Sterne turned to Backstage to find an actor to portray teenage Prince William. He was “searching for a boy aged between 13 and 15 years old” who was “talented, intelligent, and sensitive” and could “rise to the challenge of playing this famous character alongside leading British acting talent,” according to the original casting call. The role ultimately went to Charles portrayer Dominic West’s real-life son, Senan West.
On 6 Sept., HullLive reported that production was seeking paid extras—specifically young men and women aged 18–30—to play soldiers; no military experience was required. In late September, British Youth Music Theatre posted a call for actors to play young Prince Harry. With an application deadline of 14 Oct. and plans to film in November, Sterne wants young men aged 16–20, who bear a “strong physical resemblance” to the second son of King Charles III and the late Princess Diana.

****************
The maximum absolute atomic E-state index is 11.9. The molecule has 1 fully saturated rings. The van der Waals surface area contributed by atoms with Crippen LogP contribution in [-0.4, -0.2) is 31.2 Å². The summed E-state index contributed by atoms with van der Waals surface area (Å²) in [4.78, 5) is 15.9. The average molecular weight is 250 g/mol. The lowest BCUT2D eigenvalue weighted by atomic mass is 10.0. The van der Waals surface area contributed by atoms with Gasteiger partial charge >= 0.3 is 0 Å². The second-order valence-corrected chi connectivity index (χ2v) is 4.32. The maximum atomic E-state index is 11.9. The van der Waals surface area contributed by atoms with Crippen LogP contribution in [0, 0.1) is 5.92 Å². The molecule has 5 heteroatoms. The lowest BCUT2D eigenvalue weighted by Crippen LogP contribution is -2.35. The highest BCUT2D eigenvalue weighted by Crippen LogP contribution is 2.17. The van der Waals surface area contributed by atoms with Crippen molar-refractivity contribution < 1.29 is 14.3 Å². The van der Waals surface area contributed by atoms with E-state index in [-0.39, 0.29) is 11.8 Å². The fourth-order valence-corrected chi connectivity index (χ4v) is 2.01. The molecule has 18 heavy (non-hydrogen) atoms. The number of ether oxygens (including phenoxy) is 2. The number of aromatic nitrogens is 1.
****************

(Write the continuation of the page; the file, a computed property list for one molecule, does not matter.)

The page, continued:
Own who you are: Gillian Anderson (Margaret Thatcher) came to The Crown as a seasoned professional, so it’s no surprise that her best advice reaches beyond acting. “Today more than ever, so many young women really, really struggle with self-esteem,” she said. “The minute we start owning everything about ourselves and accepting we are who we are, we are how we are, and loving ourselves for what we are exactly as we are, it’s at that moment that we start to radiate that. I’ve known so many people through the years who, whether it’s sass or charisma or personality, you’re drawn to them; you’re drawn to something about them as a whole human being, and it’s got nothing to do with their body shape or whether they are traditionally beautiful. You’re just drawn to that person because they own who they are and they’re OK with who they are.”